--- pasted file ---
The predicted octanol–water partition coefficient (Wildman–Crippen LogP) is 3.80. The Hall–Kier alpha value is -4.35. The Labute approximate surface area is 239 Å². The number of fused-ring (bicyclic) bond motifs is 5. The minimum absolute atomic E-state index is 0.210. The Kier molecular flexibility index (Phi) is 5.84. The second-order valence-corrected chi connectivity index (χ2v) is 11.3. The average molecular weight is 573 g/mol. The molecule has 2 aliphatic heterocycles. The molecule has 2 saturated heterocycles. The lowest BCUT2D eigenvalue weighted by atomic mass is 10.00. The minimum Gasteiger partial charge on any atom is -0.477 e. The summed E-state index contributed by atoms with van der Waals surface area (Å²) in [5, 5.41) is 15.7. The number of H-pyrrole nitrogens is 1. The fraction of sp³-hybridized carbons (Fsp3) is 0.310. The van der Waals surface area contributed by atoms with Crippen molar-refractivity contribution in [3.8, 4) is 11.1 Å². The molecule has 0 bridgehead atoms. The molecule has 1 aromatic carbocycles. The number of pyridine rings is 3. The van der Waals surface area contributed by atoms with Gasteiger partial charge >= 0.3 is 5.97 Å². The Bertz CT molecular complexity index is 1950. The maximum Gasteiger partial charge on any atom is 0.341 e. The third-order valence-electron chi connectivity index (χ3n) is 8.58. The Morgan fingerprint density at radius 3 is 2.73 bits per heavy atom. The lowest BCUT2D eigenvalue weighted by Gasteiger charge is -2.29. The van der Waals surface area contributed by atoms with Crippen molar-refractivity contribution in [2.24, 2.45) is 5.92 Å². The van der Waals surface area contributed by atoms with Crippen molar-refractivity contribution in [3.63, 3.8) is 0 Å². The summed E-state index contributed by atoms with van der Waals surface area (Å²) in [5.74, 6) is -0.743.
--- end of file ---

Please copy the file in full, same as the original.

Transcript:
The predicted octanol–water partition coefficient (Wildman–Crippen LogP) is 3.80. The Hall–Kier alpha value is -4.35. The Labute approximate surface area is 239 Å². The number of fused-ring (bicyclic) bond motifs is 5. The minimum absolute atomic E-state index is 0.210. The Kier molecular flexibility index (Phi) is 5.84. The second-order valence-corrected chi connectivity index (χ2v) is 11.3. The average molecular weight is 573 g/mol. The molecule has 2 aliphatic heterocycles. The molecule has 2 saturated heterocycles. The lowest BCUT2D eigenvalue weighted by atomic mass is 10.00. The minimum Gasteiger partial charge on any atom is -0.477 e. The summed E-state index contributed by atoms with van der Waals surface area (Å²) in [5, 5.41) is 15.7. The number of H-pyrrole nitrogens is 1. The fraction of sp³-hybridized carbons (Fsp3) is 0.310. The van der Waals surface area contributed by atoms with Crippen molar-refractivity contribution in [3.8, 4) is 11.1 Å². The molecule has 0 bridgehead atoms. The molecule has 1 aromatic carbocycles. The number of pyridine rings is 3. The van der Waals surface area contributed by atoms with Gasteiger partial charge >= 0.3 is 5.97 Å². The Bertz CT molecular complexity index is 1950. The maximum Gasteiger partial charge on any atom is 0.341 e. The third-order valence-electron chi connectivity index (χ3n) is 8.58. The Morgan fingerprint density at radius 3 is 2.73 bits per heavy atom. The lowest BCUT2D eigenvalue weighted by Gasteiger charge is -2.29. The van der Waals surface area contributed by atoms with Crippen molar-refractivity contribution in [2.24, 2.45) is 5.92 Å². The van der Waals surface area contributed by atoms with Crippen molar-refractivity contribution in [3.63, 3.8) is 0 Å². The summed E-state index contributed by atoms with van der Waals surface area (Å²) in [5.74, 6) is -0.743.